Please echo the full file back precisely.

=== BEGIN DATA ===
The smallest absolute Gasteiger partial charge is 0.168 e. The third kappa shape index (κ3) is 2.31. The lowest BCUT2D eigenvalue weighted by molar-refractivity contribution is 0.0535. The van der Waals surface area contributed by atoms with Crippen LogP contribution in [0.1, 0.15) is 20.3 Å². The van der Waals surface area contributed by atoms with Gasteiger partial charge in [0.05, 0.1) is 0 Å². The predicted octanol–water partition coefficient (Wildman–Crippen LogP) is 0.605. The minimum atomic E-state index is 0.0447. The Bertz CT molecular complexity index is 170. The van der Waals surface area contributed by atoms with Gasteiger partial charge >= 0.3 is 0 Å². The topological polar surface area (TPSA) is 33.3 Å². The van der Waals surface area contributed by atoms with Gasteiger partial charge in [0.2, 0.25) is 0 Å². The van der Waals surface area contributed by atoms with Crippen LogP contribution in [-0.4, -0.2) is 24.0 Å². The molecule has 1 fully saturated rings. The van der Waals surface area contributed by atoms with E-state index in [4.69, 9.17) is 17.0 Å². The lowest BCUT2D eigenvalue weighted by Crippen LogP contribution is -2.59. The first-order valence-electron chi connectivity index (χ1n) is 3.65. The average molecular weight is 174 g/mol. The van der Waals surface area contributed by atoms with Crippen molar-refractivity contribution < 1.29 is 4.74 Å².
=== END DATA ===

The smallest absolute Gasteiger partial charge is 0.168 e. The third kappa shape index (κ3) is 2.31. The lowest BCUT2D eigenvalue weighted by molar-refractivity contribution is 0.0535. The van der Waals surface area contributed by atoms with Crippen LogP contribution in [0.1, 0.15) is 20.3 Å². The van der Waals surface area contributed by atoms with Gasteiger partial charge in [0.05, 0.1) is 0 Å². The predicted octanol–water partition coefficient (Wildman–Crippen LogP) is 0.605. The minimum atomic E-state index is 0.0447. The Bertz CT molecular complexity index is 170. The van der Waals surface area contributed by atoms with Gasteiger partial charge >= 0.3 is 0 Å². The topological polar surface area (TPSA) is 33.3 Å². The van der Waals surface area contributed by atoms with Gasteiger partial charge in [0.2, 0.25) is 0 Å². The van der Waals surface area contributed by atoms with Crippen LogP contribution in [-0.4, -0.2) is 24.0 Å². The molecule has 1 fully saturated rings. The van der Waals surface area contributed by atoms with E-state index in [4.69, 9.17) is 17.0 Å². The lowest BCUT2D eigenvalue weighted by Crippen LogP contribution is -2.59. The first-order valence-electron chi connectivity index (χ1n) is 3.65. The average molecular weight is 174 g/mol. The van der Waals surface area contributed by atoms with Crippen molar-refractivity contribution < 1.29 is 4.74 Å².